How They Deal with Crisis in Sweden

Fellows Fall 2008

By Alisa Roth

May 26, 2009

Aired on American Public Media's "Marketplace"

In the early 90's, Sweden was facing a financial crisis that sounds a lot similar to what the U.S. is going through right now. Alisa Roth explores what the country did to get back on its feet and why it worked out well in the end.

TEXT OF STORY

Scott Jagow: The U.S. is not the first country to go through a financial disaster. Japan in the mid-90's, we've heard a lot about that. But there's another recent case that had a much happier ending. Marketplace's Alisa Roth went to Stockholm to hear the story.


Alisa Roth: It was 1992. Sweden, long known for its strong social state and solid economic growth, found itself staring down a financial disaster. Robert Bergquist was an economist at the Swedish central bank back then.

Robert Bergquist: We had a banking crisis, we had a currency crisis, we had a liquidity crisis, all this kind of all different crisis at that time.

Cheap credit had helped create a real estate bubble, and it was starting to collapse. Banks were starting to fail. Do you feel like you've heard this story already?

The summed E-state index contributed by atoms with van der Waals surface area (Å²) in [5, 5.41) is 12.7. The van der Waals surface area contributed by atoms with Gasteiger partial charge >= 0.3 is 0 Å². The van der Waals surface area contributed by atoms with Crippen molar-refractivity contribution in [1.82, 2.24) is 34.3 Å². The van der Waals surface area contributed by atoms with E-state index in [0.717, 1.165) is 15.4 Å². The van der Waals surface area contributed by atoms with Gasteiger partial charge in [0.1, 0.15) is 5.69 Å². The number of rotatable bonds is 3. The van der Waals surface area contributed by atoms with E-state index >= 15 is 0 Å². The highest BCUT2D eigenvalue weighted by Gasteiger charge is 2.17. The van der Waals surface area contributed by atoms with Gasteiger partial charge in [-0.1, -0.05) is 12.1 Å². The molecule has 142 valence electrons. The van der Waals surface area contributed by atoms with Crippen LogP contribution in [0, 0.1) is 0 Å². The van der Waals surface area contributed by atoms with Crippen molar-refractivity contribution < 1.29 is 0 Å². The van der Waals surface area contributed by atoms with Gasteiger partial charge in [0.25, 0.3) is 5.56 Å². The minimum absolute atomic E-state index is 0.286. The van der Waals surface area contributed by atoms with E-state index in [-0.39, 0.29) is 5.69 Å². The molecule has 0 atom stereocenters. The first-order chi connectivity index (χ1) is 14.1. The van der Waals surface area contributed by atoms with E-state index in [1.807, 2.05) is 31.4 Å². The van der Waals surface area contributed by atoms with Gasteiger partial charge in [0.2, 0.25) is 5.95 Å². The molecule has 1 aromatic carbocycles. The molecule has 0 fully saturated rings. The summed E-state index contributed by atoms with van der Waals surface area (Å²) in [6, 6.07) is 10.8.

Fifteen years later, we know how this one turns out. Bo Lundgren was the minister for fiscal and financial affairs at the time of the crisis:

Bo Lundgren: First of all, you come to situation in a crisis where you have a loss of credibility, and you have to try to restore that credibility. The other thing is you have to see to it that the capital base for lending is restored.

To do that, the government set up a special agency to administer the help. It insisted that shareholders step up first, nd then dumped massive amounts of money into the system. It ended up taking over a couple of banks.

All in all, the government put up more than $18 billion. But it hung onto the assets for a long time, and managed to recover almost the whole thing. Some say it even recovered all the money.

A decade and a half later, economist Bergquist looks on the rescue almost fondly:

Bergquist: We are still talking about the crisis in the early 90's as something good for Sweden. It was painful. We lost lots of economic growth and so on and people got unemployed, but I think that it was a kind of starting point for a new era concerning economic development.

Many, including Bergquist and Lundgren, say that the changes that came out of the crisis will help Sweden through what could be tough times ahead.

So can the U.S. pull off a similar coup?

Former minister Lundgren has one worry: In 1992, his government had just been elected into office. So nobody was thinking about the next election. Congress, are you listening?

In Stockholm, I'm Alisa Roth for Marketplace.